The RKO-Boston movie theatre (1930s-1950s) of Boston, Massachusetts, was located at no.616 Washington Street, near Essex Street in the Boston Theater District. Associated with RKO Pictures, it featured film, big band concerts, and variety theatre performances. Musicians "Goodman, Dorsey, Miller and the rest were frequently booked into the RKO Keith-Boston ... for a week's stay. A typical show would be preceeded by a Class B movie, newsreel and coming attractions. Audience excitement would mount as the sound of musicians tuning up would filter out behind the curtains as the coming attractions were being screened. When the preview segments ended, the tuning would be silenced and the stage darkened for several seconds. Then, with the audience's applause and shouting building to a crescendo, the band would kick in with its theme as the curtain parted." The RKO-Boston occupied the former Keith-Albee Boston Theatre.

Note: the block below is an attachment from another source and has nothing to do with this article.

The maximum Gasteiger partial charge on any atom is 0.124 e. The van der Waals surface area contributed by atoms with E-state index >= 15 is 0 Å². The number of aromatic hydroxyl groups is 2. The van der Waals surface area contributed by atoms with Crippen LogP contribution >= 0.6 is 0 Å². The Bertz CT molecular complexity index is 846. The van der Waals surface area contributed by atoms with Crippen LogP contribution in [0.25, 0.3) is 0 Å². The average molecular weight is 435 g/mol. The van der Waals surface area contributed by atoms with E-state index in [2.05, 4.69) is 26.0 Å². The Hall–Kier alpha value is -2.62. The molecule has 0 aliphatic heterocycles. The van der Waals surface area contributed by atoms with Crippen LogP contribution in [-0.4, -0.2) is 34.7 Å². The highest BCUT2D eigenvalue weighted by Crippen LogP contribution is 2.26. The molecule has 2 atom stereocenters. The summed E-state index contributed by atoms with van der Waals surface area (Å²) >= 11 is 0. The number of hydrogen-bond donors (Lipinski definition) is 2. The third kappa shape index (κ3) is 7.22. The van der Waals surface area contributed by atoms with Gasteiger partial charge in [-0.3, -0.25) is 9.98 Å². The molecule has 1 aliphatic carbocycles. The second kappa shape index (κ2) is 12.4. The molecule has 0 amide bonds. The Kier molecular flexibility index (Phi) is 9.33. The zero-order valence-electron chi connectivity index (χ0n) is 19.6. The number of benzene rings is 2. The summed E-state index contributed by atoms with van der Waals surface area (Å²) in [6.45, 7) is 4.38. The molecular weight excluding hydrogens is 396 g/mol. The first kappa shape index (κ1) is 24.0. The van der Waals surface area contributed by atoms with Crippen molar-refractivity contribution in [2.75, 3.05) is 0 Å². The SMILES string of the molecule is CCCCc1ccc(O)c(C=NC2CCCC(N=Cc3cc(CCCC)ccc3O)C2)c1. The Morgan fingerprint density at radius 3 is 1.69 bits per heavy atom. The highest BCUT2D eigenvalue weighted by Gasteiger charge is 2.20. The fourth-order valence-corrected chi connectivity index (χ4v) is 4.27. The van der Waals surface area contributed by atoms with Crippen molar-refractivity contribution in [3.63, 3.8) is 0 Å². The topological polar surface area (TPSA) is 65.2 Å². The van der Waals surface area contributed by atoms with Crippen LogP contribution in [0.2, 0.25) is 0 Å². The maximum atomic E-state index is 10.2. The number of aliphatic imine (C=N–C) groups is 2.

^Ernie Santosuosso. "Big bands then and now fans danced in the aisles." Boston Globe, 22 Nov 1987: 117
^Around the 1910s, no.600 Washington St. was the Henry Siegel Co. department store. Within the large Siegel building "the theater section was built in 1925, designed by Thomas Lamb." (Anthony J. Yudis. "Lafayette Place inspires revitalization; 5 old buildings in lower Washington Street marked for rehabilitation." Boston Globe, 28 Nov 1982)
^After the RKO-Boston closed, "Cinerama came in Christmas week of 1953 and stayed until around 1969." (CinemaTreasures.org. RKO Boston Theatre, 614 Washington Street, Boston, MA 02111. Retrieved 2012-03-06)